Given an integer \$n > 1\$, output a balanced binary tree with \$n\$ leaf nodes.
The tree should be constructed out of
/ (slashes). Each slash represents a branch.
- A node is represented by adjacent slashes:
/\. There must be a root node at the top of the tree (i.e. the first row of the output).
- To construct the next row of the output, take each slash in the previous row at position \$i\$. You can do one of the following:
- Terminate the branch: put a space. That branch now ends in a leaf.
- Extend the branch: put a slash in the same direction as the slash above (i.e. if there's a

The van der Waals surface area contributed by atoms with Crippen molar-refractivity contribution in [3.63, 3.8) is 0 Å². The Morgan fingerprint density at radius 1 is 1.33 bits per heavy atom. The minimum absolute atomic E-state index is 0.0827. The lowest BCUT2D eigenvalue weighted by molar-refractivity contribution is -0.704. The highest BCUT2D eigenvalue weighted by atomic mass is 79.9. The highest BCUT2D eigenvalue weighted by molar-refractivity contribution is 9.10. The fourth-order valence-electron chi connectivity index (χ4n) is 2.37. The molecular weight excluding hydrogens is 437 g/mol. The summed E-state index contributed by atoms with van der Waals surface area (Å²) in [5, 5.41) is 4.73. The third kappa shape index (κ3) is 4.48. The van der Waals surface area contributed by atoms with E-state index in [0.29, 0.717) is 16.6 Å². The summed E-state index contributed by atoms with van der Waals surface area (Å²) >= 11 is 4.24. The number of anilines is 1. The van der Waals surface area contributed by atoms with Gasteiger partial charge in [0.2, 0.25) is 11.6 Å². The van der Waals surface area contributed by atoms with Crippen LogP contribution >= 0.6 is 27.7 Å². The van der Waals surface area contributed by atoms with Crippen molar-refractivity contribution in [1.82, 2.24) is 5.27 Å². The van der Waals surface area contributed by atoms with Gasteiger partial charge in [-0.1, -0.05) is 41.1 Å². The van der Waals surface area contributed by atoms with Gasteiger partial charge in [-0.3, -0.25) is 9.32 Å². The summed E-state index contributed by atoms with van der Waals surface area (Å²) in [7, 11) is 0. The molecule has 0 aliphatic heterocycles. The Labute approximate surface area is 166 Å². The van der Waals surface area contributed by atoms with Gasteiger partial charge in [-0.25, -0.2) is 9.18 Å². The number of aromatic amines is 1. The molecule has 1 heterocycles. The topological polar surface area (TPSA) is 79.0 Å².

\in column \$i\$ above, put a
\in column \$i+1\$; if there's a
/in column \$i\$ above, put a
/in column \$i-1\$.
- Create another branch: put an internal node (
/\) at the appropriate location below the slash above.
- You cannot have different branches converge - i.e. no
Since this is a balanced binary tree, at each branching off point, the height of the left and right subtrees cannot differ by more than one. In other words, you must fill up level \$l\$ with leaves/branches before putting leaves/branches in level \$l+1\$.
A balanced binary tree with \$2\$ nodes could look like:
/\ / \
but not, for example,
/\ \/ /\
If \$n=3\$, you could have
/\ /\ \
/\ / /\ / / \
If \$n=4\$, you could have
/\ / \ /\ /\
/\ \ /\ /\
Standard loopholes apply, shortest code wins.